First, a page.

Archive for Thursday, July 31, 2008

Spider mites feast on ornamentals in Kansas

July 31, 2008

A common year-to-year problem with ornamentals in Kansas is spider mites. They can be a problem on spruce trees especially, but the problem with spider mites is not just the damage they cause, but also the lack of methods to control them. Before you can control them, you need to know if you have them. The damage they do can be subtle at times, so taking a second look is often required.

Spider mites have mouthparts that are designed to pierce individual plant cells and remove the cell contents. Their feeding over an area will cause the plant to have tiny white or yellow colored speckles on the leaves. The whole leaf can begin to look yellow or bronzed if heavily infested. The bronzed foliage can drop prematurely, and in the worst scenario, the plant can die from a heavy, untreated infestation. There are certain "web" producing types of spider mites, so another sign to look for is a fine, silky covering on the infested foliage that gives it a "dirty" appearance when the web attracts dust and dirt.

Unfortunately, most of the chemicals used against spider mites are only available to commercial applicators. The active ingredient, bifenthrin, is commonly used by commercial applicators but is now available to homeowners under the name "Ortho's Rose and Flower Insect Killer."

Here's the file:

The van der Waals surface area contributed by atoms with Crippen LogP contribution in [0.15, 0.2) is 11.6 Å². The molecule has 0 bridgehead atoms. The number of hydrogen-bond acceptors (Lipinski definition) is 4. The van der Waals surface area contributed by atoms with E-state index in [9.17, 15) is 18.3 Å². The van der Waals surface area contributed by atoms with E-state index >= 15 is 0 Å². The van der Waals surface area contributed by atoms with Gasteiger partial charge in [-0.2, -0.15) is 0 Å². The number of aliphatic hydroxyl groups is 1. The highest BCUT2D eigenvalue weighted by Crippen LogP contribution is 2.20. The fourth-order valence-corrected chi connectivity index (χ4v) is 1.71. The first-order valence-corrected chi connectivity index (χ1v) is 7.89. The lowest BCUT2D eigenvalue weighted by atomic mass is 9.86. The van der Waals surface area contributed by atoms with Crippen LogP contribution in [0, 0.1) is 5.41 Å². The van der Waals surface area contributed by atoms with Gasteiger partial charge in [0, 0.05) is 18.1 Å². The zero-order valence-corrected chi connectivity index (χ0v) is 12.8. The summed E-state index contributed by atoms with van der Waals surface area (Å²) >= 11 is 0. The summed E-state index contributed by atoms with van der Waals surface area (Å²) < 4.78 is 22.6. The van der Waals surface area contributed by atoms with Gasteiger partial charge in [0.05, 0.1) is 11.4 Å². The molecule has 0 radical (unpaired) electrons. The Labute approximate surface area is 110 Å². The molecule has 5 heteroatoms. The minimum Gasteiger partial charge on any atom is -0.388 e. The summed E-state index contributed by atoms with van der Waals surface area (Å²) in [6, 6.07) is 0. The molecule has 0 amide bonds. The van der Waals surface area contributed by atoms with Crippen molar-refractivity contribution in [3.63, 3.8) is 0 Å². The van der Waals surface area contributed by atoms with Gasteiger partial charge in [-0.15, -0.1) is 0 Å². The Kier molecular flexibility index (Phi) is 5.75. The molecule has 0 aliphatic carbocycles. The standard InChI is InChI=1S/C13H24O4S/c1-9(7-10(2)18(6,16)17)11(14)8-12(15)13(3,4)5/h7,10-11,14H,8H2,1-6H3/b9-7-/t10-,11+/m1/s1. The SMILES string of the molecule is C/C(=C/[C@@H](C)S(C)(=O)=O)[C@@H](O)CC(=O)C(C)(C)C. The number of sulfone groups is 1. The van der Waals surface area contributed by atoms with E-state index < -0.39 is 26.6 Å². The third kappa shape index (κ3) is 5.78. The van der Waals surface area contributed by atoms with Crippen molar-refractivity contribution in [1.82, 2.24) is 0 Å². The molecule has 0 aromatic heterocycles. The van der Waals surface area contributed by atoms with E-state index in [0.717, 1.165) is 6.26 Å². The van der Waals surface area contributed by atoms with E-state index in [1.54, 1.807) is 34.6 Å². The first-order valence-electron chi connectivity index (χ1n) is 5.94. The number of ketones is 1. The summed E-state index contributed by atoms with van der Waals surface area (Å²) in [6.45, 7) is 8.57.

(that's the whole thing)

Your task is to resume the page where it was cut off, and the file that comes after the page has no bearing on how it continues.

This Ortho product is not for use on edible crops, but provides a formidable defense against spider mites on ornamental plants. Another miticide available to homeowners is the chemical lambda cyhalothrin. It is sold under the name "Spectracide Triazicide" and is labeled for use on many ornamentals as well as some members of the brassica family (cabbage, broccoli, cauliflower and kale).

One of the problems with using a miticide is that it, like many chemicals, kills the beneficial mites as well as the harmful ones. Potentially there are many predatory mites feeding on the harmful ones, and they also will be killed by a chemical application. Be sure you have a problematic spider mite infestation before you spray chemicals.

If using a conventional miticide is not what you wish to do, a horticultural oil can be a useful tool against spider mites. Horticultural soaps and oils are a good alternative to conventional pesticides and can be quite effective, especially when the infestation is low to moderate. These soaps and oils are also kinder to the predatory or beneficial mites that also inhabit the plant. When using the oils, be sure to spray the top and bottom sides of the leaves for best control of all three life stages of the mites (eggs, immature, and adult). If you have any questions about spider mite control or have any other agriculture or horticulture questions, feel free to contact me at the Leavenworth County Extension Office on the corner of Hughes and Eisenhower roads in Leavenworth, or call (913) 250-2300. I can also be reached via e-mail at mepler@ksu.edu.

Comments

Use the comment form below to begin a discussion about this content.

Commenting has been disabled for this item.